The Malta Independent 14 April 2024, Sunday
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PN presents private member’s bill amending Malta’s organ donation laws to Speaker

Semira Abbas Shalan Wednesday, 21 February 2024, 12:26 Last update: about 3 months ago

The PN on Wednesday has presented to Speaker Anglu Farrugia a private member's bill proposing a shift to an ‘opt-out’ system for organ donation in the country, which was already endorsed by Health Minister Jo Etienne Abela.

In a press conference in the Parliament building, the ‘architect’ behind the bill PN MP Ivan Bartolo, PN Whip Robert Cutajar as well as representative of the Transplant Support Group Carmelo Fenech spoke about the bill which has a direct human impact.


Cutajar first appealed to government to send a positive message of maturity, and not delay the first reading of this private member’s bill, but rather present it immediately in favour of common good. Cutajar said that there are eight PN private member’s bills which have been shelved.

Bartolo said that there must be action and pressure for change, rather than only raising awareness.

He said that there are many of those who have dedicated their lives to others, such as medical professionals, or have made a gesture to save someone’s life, a manifestation of generous solidarity in the country.

Bartolo named two persons who have now passed, who have spurred him to work on the bill. Marie Therese Pisani’s organs benefited 10 people after she passed, and Bartolo commended her parents for taking this decision in favour of social justice and the common good in a difficult moment.

“You have to be in it, to understand,” Bartolo said, he himself having donated a kidney to a stranger. He named his late friend, Simon Galea, who was on the waiting list for a kidney, and had been calling Bartolo to ask when the private member’s bill would be presented.

He acknowledged that the discussions will be mixed, some will agree, some will not. “I hope that Malta will also join the countries who have an ‘opt-out’ system, and if a person does not wish to do this after their death, they can fill out and sign a form, taking the decision in their life,” Bartolo said.

Bartolo said that further research is welcome, where he personally researched and will be meeting with various foreign and local professionals in University, beyond only medical professionals.

“The development we have seen in transplants have made it possible for someone to donate their organs during their life, or after their passing. This is not only an act of social representation but an expression of universal unity,” Bartolo said.

He said he was honoured to have had a meeting with Minister Jo Etienne Abela yesterday, who said he would second it. Bartolo appealed that government pushes this on the agenda, as such laws can save and change many lives.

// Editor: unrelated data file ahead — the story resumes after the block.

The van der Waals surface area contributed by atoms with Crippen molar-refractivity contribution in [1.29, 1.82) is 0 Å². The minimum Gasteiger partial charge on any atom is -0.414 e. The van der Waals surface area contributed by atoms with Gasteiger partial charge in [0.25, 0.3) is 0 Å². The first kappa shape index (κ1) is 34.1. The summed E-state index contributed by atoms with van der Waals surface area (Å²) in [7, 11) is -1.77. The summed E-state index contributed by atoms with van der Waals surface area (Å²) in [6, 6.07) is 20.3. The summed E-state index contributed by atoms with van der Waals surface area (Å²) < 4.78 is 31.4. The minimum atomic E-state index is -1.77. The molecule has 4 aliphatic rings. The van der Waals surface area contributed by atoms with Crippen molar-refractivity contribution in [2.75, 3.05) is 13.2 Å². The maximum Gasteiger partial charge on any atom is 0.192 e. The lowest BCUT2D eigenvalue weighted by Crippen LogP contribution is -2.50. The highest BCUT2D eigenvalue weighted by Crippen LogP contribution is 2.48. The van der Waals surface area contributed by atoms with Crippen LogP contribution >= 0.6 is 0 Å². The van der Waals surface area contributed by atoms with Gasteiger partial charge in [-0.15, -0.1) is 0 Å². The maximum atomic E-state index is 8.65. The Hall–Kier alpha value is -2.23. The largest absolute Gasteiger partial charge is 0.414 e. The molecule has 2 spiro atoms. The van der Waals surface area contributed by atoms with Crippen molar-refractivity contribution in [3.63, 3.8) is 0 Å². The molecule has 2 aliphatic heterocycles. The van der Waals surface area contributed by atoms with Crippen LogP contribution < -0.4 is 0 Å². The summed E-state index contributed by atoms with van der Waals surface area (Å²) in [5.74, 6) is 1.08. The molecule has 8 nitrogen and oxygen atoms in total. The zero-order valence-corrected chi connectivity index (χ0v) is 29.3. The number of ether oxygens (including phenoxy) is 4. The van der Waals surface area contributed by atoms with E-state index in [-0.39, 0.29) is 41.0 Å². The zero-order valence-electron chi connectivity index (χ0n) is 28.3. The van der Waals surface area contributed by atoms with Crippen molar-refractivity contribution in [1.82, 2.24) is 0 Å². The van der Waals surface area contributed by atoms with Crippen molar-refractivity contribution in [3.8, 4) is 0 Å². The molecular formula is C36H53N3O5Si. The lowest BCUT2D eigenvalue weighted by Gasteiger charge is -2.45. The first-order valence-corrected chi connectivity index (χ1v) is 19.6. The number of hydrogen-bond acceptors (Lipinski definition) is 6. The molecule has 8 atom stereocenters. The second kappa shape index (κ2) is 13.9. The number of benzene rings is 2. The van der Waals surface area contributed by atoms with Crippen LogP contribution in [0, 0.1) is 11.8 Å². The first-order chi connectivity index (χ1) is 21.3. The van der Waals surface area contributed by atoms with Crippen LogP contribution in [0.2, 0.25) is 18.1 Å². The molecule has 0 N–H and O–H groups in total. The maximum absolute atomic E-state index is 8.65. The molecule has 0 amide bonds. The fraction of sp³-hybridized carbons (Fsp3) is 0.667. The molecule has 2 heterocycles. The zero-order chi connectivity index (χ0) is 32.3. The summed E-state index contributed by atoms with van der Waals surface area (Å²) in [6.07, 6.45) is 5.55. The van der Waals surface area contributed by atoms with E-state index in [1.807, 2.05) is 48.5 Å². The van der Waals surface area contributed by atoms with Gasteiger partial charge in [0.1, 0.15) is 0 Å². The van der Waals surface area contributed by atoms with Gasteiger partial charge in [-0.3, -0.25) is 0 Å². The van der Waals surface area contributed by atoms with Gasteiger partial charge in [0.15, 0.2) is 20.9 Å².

“If this bill passes, this small island will be truly one which shows solidarity, one I would be proud of,” Bartolo said. He said that in legal terms, Lawyer Jason Azzopardi helped him from start to finish.

Secretary of the Transplant Support Group Carmelo Fenech said that he was there as a representative, as well as a patient who has kidney failure. Fenech has to go to the Renal Unit at Mater Dei to receive dialysis every three days.

“We are here to raise awareness and knowledge on organ donators, whom we call the good Samaritans, who leave organs for others to live a normal life,” Fenech said, explaining that even cornea transplants can now be done.

Fenech said that he is a doctor to himself, and when one receives a kidney transplant, they can live life more independently.

“We are ready to appeal, and welcome whoever can give us their support to continue living life and moving forward. The Transplant Support Group works 24/7, from Monday to Sunday, to truly facilitate these people’s lives,” Fenech said.

He also said that as a patient of kidney failure, government has to spend €24,000 a year for each person for their apparatus and maintenance, which are free-of-charge for patients.

Fenech thanked the dedicated nurses in the unit who know everyone individually and their different needs, providing also moral support.

Asked by the media on the ethical aspect of the bill, Bartolo said that the ethical aspect was checked, adding that there is no obligation for a person to donate their organs, and the last say in the matter is always going to be that of the individual’s family, to prevent abuses and ethical wrongs.

On a question about something similar for blood donation, Bartolo said that blood donation is something to also think about.

Cutajar also appealed to government to present on its agenda the first readings of the several PN private member’s bills, specifically the organ donation and the food waste bills, as well as the bill proposing that environment is added as a fundamental right in Malta’s constitution.

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